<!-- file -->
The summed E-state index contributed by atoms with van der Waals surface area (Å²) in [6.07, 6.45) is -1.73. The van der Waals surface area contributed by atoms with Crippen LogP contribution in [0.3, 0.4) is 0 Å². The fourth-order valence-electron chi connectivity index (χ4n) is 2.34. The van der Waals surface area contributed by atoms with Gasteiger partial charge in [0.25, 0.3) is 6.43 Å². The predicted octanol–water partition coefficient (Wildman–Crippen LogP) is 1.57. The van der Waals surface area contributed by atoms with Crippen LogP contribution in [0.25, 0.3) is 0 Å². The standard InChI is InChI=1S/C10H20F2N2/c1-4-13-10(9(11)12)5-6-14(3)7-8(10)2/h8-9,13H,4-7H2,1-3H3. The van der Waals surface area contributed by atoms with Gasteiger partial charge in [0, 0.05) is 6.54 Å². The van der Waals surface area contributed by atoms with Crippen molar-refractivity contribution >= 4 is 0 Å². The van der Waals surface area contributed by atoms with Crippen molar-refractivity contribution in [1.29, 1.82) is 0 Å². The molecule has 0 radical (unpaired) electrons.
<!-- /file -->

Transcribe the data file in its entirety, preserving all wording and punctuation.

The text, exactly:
The summed E-state index contributed by atoms with van der Waals surface area (Å²) in [6.07, 6.45) is -1.73. The van der Waals surface area contributed by atoms with Crippen LogP contribution in [0.3, 0.4) is 0 Å². The fourth-order valence-electron chi connectivity index (χ4n) is 2.34. The van der Waals surface area contributed by atoms with Gasteiger partial charge in [0.25, 0.3) is 6.43 Å². The predicted octanol–water partition coefficient (Wildman–Crippen LogP) is 1.57. The van der Waals surface area contributed by atoms with Crippen LogP contribution in [0.25, 0.3) is 0 Å². The standard InChI is InChI=1S/C10H20F2N2/c1-4-13-10(9(11)12)5-6-14(3)7-8(10)2/h8-9,13H,4-7H2,1-3H3. The van der Waals surface area contributed by atoms with Gasteiger partial charge in [0, 0.05) is 6.54 Å². The van der Waals surface area contributed by atoms with Crippen molar-refractivity contribution >= 4 is 0 Å². The van der Waals surface area contributed by atoms with Crippen molar-refractivity contribution in [1.29, 1.82) is 0 Å². The molecule has 0 radical (unpaired) electrons.